Very early in my career I did a portrait of Yoko Ono at a gallery in Beverly Hills for what was touted as the last exhibit of John Lennon’s complete “Bag One” series. When the sitting was finished they opened the doors to let the patrons in and it was there that I first met Timothy Leary. Timothy and I casually struck up a conversation and we immediately had a connection. Over the next few years he became something of a mentor to me as I was trying to find my voice in photography.
I enjoyed hearing first hand of everything I was born too late to experience myself, the 60’s counter-culture movement, The Summer of Love, the acid experiments, his stints behind bars and his failed campaign for California Governor (which spawned the Beatle’s “Come Together“). He partied with Dylan, Warhol, Joplin, the Dead, the Stones, the Beatles, Hendrix…everyone I worshiped. From West Point to Harvard, from Lennon’s Montreal Bed-In to Marilyn Monroe, he had great stories and was gracious enough to share them. We went to live concerts and some speaking gigs, but typically we would gather at his Beverly Hills home that served as a vortex of the bazaar and sublime as interesting and influential people from every walk of life would appear and disappear.
I was fascinated by Tim’s ability to “see the big picture” and point to the cause and effect of any specific trend or event while referencing historical, cultural, political, moral and scientific references. Timothy Leary remains to this day one of the most intelligent people I have had the good fortune to encounter. His nimble mind and free thinking is likely why President Richard Nixon declared him the “the most dangerous man in America”. Even though he is widely considered one of the most polarizing figures of the Twentieth Century, the man that I encountered was always sincere, thoughtful, playful, kind and humble.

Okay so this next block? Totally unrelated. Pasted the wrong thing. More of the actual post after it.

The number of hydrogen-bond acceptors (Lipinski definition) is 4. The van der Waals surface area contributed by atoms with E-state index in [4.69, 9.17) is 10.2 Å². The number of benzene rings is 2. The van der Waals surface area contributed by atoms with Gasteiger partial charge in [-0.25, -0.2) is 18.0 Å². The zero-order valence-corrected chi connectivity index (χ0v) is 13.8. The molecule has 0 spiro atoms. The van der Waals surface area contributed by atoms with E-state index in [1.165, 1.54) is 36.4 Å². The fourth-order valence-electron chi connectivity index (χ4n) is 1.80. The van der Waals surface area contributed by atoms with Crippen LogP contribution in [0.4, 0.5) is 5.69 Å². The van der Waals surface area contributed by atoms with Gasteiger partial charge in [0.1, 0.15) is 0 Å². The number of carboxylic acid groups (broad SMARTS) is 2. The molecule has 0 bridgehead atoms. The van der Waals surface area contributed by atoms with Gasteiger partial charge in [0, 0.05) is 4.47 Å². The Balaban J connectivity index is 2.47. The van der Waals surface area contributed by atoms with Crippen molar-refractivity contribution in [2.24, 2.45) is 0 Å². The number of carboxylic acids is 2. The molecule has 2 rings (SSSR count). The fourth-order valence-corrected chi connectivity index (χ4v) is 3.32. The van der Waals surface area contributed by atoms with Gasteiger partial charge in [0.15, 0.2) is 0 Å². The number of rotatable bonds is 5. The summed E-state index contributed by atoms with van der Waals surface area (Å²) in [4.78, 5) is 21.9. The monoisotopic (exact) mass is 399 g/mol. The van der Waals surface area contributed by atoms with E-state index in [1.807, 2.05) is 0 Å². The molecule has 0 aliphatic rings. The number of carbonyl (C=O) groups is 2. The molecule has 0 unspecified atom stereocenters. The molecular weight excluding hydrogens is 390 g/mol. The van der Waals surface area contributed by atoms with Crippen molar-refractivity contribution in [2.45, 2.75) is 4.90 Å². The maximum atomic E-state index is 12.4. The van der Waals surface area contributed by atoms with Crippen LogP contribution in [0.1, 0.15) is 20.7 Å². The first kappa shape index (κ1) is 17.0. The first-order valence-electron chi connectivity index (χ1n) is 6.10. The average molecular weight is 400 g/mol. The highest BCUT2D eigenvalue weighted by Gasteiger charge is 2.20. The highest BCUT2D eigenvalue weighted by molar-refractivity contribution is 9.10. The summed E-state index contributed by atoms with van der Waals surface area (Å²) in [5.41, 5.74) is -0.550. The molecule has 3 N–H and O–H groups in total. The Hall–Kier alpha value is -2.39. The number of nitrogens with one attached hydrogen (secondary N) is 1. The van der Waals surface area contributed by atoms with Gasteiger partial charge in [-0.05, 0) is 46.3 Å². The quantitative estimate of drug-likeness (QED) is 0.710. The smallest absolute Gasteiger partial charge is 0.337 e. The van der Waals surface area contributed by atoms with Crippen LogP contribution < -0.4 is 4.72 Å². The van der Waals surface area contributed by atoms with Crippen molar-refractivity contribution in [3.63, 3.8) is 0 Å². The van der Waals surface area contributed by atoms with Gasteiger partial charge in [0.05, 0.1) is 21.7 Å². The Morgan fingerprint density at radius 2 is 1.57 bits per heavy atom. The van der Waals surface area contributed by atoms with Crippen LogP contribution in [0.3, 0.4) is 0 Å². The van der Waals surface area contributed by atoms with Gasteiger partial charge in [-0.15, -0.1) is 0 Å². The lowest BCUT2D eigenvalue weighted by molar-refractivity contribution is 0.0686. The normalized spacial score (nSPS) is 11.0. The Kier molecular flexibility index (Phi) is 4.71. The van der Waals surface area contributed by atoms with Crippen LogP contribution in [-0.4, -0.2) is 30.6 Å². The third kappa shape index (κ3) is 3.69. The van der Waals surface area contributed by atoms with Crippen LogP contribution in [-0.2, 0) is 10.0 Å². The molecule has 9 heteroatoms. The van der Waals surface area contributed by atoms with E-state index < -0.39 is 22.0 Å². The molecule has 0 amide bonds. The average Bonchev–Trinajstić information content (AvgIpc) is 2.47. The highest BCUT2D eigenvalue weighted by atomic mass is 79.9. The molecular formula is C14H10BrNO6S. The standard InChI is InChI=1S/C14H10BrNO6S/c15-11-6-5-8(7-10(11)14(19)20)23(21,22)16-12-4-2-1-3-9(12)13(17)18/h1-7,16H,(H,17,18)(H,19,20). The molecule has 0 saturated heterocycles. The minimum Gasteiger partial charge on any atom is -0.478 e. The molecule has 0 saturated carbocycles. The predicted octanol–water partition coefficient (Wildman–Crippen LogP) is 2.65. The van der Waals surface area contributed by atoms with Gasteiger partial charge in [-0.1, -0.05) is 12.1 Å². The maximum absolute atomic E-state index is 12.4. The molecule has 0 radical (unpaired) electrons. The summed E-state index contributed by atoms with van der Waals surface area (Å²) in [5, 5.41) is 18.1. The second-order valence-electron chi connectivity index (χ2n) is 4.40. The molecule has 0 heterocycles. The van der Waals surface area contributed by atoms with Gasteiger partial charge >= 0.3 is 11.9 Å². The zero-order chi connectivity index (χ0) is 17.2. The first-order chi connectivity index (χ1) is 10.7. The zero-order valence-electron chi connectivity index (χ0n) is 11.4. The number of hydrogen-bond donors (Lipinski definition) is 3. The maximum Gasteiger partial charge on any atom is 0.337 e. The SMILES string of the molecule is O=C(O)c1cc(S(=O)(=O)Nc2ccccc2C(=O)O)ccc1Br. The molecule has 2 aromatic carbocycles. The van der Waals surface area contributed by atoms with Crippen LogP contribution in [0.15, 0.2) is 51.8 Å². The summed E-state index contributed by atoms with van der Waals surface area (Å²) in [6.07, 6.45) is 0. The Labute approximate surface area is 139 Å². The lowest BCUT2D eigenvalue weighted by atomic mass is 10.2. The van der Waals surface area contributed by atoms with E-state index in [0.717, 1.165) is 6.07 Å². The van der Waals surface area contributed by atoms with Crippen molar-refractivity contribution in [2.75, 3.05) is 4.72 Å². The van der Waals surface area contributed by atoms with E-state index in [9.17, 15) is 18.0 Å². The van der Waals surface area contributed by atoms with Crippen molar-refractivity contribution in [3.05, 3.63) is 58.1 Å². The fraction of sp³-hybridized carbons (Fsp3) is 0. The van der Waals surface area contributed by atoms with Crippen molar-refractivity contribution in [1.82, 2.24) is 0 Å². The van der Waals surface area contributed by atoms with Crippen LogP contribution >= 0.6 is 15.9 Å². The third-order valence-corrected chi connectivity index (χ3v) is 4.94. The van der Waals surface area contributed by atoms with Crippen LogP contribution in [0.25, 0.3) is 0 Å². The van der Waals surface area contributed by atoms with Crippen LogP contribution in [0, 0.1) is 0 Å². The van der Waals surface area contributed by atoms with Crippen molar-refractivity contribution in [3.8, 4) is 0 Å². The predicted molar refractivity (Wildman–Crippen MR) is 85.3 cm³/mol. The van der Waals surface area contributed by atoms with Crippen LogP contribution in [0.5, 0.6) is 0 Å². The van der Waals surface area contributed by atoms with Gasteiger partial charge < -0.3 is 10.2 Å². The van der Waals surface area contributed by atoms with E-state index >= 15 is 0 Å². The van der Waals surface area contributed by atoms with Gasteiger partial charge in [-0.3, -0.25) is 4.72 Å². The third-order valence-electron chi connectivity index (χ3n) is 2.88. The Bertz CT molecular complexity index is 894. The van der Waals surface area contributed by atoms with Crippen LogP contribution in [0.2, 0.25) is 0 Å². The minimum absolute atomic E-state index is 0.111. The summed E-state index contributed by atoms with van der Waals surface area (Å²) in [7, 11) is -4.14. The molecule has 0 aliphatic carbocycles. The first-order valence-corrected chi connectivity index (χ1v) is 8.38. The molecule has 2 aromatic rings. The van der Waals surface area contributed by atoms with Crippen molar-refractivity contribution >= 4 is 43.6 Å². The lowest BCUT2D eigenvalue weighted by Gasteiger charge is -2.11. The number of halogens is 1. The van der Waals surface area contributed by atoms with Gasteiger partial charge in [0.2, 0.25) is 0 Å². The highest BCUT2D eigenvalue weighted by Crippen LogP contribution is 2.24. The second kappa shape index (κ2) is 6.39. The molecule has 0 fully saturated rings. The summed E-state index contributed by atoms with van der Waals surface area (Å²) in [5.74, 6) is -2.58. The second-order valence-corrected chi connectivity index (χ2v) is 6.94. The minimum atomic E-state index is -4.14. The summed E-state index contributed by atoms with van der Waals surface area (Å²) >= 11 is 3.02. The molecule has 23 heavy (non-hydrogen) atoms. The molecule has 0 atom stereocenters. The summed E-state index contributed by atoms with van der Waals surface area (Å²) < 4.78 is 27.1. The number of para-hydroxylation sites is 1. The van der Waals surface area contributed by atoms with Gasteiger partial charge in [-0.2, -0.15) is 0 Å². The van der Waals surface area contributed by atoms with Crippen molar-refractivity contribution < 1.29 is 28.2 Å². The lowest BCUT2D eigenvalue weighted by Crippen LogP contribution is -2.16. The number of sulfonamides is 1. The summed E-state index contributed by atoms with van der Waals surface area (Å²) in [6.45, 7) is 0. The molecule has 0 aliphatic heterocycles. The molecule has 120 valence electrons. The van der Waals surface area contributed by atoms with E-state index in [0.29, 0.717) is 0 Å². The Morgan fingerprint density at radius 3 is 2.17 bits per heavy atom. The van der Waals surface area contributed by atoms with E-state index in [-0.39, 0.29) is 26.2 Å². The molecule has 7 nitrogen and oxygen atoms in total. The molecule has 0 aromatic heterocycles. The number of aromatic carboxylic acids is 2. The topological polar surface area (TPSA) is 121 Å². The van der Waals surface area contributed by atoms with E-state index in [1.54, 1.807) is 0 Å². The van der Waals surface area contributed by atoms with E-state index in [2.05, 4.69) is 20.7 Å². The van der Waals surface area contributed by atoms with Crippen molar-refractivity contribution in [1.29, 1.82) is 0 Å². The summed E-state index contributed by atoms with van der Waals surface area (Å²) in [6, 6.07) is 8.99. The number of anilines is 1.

The first portrait I did of Leary was at his home in front of a Mary Woronov painting of a drug deal going down in a bathroom entitled “It’s $20.”
On another occasion he asked me in a hurried tone to come right over and shoot a portrait to accompany a book he had written. When I arrived he had clearly taken his own advice and had recently “Turned On” and the only way I could get him to focus on the camera was to take a very tight photo with the lens right in his face and keep my hand like a vise on the top of his head to keep him turning and finding something more interesting elsewhere in the room. When I returned a couple of days later to show him the proof sheets (yeah…remember film?) he immediately pointed to a specific frame and said “that one”. What he noticed in a split second was the right side of his face was smiling while the left side was frowning. He felt it spoke to the constant speculation of his true nature – good or evil.
I recall a quick conversation about what we both assumed would be our last portrait together and he referenced a previous discussion we had on the role that the textures in a bathroom can have on a person while under the influence of psilocybin. Since our first shoot was in front of a painting of a bathroom we decided to bring it full circle and make the last photo of him in his own bathroom. Even though he was visibly gaunt and in failing health, the sparkle in his eye and his exuberance for the future never dimmed.
Turn on, tune in, drop out, think for yourself and question authority